In contrast with the output method, the input method is most often used in contracts in which the customer is entitled to goods or services that are not easily measured and observed. This is common in service contracts where it is difficult to ascertain the value that has been transferred to the customer. In deciding whether or not the input method is the right method to use for a particular contract, it is important to note the input method may not be correlated with the actual completion of the contract and transfer of control to the customer. For example, worker inefficiency, pilferage, or spoilage may make the input method unreliable as a measure of contract completion. If chosen, the input method must exclude those inputs which do not accurately depict an entity’s progress toward completion of a contract.
Example 2: Difficult to Measure Outputs
Crosby Designs contracts for office furniture with a local carpenter, the legendary Whitestone Co. The contract states that Crosby obtains control over the furniture once it enters finished goods. In this circumstance, Whitestone Co. would be unable to use certain output measures, such as units delivered, because they would fail to measure some furniture for which control has already transferred to Crosby. The units delivered output method would not be truly representative of progress made, control transferred, and revenue earned. Whitestone Co. will need to choose a different method in order to more effectively measure progress on the contract.
In some situations, the costs to obtain information about outputs may outweigh the benefits that it would provide to stakeholders. In other situations, determining outputs may even be impossible because they are not directly observable. In either case, the input method should be used.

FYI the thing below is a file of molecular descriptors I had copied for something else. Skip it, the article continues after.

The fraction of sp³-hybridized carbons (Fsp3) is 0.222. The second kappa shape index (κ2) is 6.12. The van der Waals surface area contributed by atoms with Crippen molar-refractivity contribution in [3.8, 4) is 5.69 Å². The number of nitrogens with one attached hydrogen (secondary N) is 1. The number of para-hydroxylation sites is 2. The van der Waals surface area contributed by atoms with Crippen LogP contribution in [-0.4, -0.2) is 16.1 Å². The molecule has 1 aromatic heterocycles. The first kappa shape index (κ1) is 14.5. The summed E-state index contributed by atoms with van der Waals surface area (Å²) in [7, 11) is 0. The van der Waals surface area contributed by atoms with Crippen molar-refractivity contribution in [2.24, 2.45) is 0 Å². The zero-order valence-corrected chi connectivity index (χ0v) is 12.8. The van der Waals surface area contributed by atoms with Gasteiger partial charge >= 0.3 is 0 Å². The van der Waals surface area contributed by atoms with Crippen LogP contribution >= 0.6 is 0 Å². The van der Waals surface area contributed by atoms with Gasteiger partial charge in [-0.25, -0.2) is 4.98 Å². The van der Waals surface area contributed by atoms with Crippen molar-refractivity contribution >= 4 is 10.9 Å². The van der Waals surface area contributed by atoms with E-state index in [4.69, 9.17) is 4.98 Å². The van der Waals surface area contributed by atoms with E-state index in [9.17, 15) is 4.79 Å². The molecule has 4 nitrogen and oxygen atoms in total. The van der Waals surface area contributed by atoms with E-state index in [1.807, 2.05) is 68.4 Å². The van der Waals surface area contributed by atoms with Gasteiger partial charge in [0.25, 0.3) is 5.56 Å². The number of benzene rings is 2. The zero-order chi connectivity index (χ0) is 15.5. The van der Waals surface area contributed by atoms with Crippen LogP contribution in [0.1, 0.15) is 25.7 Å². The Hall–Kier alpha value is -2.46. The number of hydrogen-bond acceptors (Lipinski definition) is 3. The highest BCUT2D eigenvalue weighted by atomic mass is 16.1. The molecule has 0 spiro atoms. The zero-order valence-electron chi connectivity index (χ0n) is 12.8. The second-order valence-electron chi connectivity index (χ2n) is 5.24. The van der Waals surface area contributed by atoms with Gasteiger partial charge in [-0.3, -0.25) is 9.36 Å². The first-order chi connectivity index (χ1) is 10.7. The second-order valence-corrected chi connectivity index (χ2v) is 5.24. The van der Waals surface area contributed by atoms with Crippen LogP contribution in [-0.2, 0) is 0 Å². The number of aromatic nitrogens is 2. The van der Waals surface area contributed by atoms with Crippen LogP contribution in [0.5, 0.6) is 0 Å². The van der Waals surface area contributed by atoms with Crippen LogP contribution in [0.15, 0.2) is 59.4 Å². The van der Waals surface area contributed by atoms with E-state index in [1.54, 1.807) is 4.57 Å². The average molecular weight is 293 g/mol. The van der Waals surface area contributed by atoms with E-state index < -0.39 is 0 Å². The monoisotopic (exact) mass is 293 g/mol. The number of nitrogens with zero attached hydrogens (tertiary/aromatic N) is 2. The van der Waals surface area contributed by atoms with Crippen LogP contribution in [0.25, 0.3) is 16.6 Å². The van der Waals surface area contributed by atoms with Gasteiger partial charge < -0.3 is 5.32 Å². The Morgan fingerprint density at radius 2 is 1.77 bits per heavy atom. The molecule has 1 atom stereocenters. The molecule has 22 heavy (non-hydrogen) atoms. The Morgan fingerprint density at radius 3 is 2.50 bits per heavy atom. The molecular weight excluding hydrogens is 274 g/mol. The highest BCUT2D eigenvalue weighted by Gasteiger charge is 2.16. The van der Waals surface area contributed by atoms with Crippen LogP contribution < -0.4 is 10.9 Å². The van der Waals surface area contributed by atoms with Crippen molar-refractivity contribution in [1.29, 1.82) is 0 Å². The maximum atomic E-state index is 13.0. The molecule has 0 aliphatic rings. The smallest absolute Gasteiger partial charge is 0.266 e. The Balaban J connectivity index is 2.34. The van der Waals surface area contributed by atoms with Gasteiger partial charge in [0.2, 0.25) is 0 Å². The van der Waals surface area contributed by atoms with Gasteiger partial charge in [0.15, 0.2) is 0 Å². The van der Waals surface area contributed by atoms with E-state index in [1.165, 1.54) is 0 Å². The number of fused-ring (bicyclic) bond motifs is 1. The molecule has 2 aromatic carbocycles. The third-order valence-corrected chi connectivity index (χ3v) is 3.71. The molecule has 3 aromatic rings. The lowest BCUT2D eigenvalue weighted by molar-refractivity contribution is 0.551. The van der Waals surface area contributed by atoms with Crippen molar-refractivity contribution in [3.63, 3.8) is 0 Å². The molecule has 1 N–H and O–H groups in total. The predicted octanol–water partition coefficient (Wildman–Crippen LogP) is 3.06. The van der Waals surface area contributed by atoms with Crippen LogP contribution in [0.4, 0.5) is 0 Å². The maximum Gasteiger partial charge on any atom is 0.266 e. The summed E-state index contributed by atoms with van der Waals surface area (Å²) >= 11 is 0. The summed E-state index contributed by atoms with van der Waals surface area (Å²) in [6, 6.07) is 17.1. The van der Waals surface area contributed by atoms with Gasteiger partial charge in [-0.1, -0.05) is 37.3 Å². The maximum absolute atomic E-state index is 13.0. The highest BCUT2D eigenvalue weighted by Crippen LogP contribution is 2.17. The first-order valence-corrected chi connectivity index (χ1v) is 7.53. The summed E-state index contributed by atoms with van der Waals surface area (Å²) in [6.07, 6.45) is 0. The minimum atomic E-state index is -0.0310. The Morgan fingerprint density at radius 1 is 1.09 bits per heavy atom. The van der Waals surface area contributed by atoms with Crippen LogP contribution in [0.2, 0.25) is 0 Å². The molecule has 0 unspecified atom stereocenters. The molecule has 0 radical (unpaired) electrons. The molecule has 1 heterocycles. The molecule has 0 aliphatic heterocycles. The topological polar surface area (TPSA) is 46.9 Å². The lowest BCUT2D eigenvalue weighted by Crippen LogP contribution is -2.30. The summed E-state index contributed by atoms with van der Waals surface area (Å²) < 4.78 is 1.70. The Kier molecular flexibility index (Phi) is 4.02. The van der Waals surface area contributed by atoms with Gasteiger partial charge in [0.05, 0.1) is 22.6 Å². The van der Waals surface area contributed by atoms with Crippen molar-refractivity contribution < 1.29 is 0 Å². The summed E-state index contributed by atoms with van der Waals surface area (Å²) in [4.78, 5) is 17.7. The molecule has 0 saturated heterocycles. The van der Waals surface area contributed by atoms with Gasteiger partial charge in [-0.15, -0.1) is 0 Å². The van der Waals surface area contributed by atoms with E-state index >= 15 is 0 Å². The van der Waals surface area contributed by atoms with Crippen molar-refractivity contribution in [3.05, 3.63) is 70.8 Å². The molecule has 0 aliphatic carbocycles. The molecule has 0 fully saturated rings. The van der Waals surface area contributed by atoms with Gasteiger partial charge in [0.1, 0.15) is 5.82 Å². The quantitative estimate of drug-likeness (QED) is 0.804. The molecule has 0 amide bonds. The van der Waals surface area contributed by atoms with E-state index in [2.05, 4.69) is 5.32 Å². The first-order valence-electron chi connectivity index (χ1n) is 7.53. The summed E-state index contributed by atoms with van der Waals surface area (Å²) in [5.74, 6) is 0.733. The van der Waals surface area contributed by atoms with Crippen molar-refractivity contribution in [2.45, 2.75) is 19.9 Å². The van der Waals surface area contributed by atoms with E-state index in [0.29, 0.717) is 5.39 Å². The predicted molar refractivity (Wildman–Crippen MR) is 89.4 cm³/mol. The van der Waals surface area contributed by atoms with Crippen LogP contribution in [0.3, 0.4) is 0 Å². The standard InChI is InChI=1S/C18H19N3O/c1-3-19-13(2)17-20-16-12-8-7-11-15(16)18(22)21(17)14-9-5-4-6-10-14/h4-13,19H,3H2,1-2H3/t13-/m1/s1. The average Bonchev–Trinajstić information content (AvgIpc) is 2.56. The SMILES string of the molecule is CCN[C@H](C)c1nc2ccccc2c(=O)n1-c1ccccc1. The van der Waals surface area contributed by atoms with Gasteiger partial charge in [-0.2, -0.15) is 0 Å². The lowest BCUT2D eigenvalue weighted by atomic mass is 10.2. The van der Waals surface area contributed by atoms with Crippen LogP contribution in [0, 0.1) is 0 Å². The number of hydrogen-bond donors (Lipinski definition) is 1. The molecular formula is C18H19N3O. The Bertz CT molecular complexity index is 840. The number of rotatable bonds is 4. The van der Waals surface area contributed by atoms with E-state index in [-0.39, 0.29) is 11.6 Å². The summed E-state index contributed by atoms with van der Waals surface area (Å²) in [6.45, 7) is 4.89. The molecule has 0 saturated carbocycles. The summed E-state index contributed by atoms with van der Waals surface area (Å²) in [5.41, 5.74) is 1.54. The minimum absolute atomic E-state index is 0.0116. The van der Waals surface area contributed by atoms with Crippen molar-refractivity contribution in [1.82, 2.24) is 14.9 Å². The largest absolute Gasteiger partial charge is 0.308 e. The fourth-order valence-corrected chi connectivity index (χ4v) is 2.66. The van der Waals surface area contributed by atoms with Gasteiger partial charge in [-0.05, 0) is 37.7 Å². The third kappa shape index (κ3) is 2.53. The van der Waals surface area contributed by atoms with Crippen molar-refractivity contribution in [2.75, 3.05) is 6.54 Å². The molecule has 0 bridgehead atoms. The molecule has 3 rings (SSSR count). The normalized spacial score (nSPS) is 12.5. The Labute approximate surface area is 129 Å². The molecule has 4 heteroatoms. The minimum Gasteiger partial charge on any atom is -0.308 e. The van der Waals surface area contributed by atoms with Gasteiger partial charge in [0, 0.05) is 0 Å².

Example 3: Outputs Costly or Impossible to Measure
Cox Law contracts with Kempton Corporation to represent them in a civil suit. This involves consulting with Kempton Corporation, attempting settlement for Kempton Corporation, and representing them in court, if necessary. Because they are the best, Cox requires payment based on hours billed regardless of the outcome of the suit. Because Cox’s outputs are difficult or costly (if not impossible) to determine and measure, it should use an input method, such as costs incurred or hours billed, to measure contractual progress and recognize revenue.
When the Input and Output Methods are Inappropriate
In some cases, neither the input method nor the output method may be a reliable measure of contract performance. This most often occurs during the beginning stages of a contract. If the progress on a contract cannot be reliably measured using one of the two methods, revenue may only be recognized to the extent that costs are incurred until measurement is possible. This can only be done if the costs incurred in performance of the contract obligations are expected to be recovered. If costs incurred aren’t expected to be recovered, the contract is outside the scope of ASC 606 (ASC 606-10-25-1) and revenue recognition is prohibited – even if consideration is received from the customer – until one of the following occur:
- After reassessment, the contract is found to be within the scope of ASC 606-10-25-1, and costs are now likely to be recovered. Contracts that fail to fall within the scope of ASC 606-10-25-1 should be continually reevaluated (ASC 606-10-25-6).
- The contract is fully executed by the entity and all or substantially all of the consideration promised by the customer has been received and is nonrefundable (ASC 606-10-25-7).
- The contract has been terminated and any payments received from the customer are nonrefundable (ASC 606-10-25-7).
Until one of these situations occurs, any consideration received from the customer must be recognized as a liability. “The liability recognized represents the entity’s obligation to either transfer goods or services in the future or refund the consideration received” (ASC 606-10-25-8). For an illustration of revenue recognition when collectability of consideration is in question, see “Example 1 – Collectability of Consideration” in ASC 606-10-55-95 to 98.